Without any doubt, the strike on Thursday was premature and lacked any real planning, but now that it’s happened, the country has to determine what to do next. To start, the administration should release full details regarding the planning of this attack to Congress and appropriately-filtered details to the general public. This would allow the country to understand better exactly what happened on April 6, 2017. From there, Congress could do what it should have done from the very start: begin debate and hearings regarding the merits of future military action against the Assad regime. Luckily, there are voices in Congress on both sides of the question from both parties. This is a good sign since it signals that members are exercising their independent judgement rather than simply falling in line with whatever their party leadership says as we have seen on domestic issues over the past few months. It’s a good example of the famous saying by Arthur Vandenberg (Rep.-Mich): “Politics stops at the water’s edge.” Indeed, if we are to respond appropriately to the Syrian situation, then we cannot allow our partisan affiliations to cloud our judgment.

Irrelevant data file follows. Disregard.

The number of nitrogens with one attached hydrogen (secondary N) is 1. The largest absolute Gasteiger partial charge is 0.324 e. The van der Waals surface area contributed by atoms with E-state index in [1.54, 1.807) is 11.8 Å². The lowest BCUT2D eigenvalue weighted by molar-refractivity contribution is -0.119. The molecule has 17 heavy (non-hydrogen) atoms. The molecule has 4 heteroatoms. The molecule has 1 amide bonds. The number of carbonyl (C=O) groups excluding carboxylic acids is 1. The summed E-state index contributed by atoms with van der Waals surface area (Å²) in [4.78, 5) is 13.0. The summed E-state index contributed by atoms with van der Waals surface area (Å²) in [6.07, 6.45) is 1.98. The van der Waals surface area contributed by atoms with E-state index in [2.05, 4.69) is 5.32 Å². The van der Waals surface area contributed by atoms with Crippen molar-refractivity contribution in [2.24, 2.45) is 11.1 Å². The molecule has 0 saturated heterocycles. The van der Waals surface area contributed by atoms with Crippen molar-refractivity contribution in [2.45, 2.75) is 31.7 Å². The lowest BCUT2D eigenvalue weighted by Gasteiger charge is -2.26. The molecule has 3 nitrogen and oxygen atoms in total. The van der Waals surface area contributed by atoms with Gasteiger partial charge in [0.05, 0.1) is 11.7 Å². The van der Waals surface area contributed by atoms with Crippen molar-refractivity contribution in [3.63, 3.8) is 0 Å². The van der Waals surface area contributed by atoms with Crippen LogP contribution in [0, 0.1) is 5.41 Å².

The United States’s attack on the Syrian military came as a surprise to everyone. There’s no doubt that the world could not ignore the countless war crimes committed by Assad’s regime, however, the Trump administration went about it in an improper manner. Now that the strike already happened, the best way to deal with the situation is have the robust debate about any further action the US should take in order to alleviate the suffering of the Syrian people. Perhaps, this could be used as a way of showing Assad and his allies that their crimes have consequences, but we won’t have any idea until we have a serious public debate. If the United States utilizes this development correctly, there may be hope of bringing about an end to this conflict which has claimed so many lives.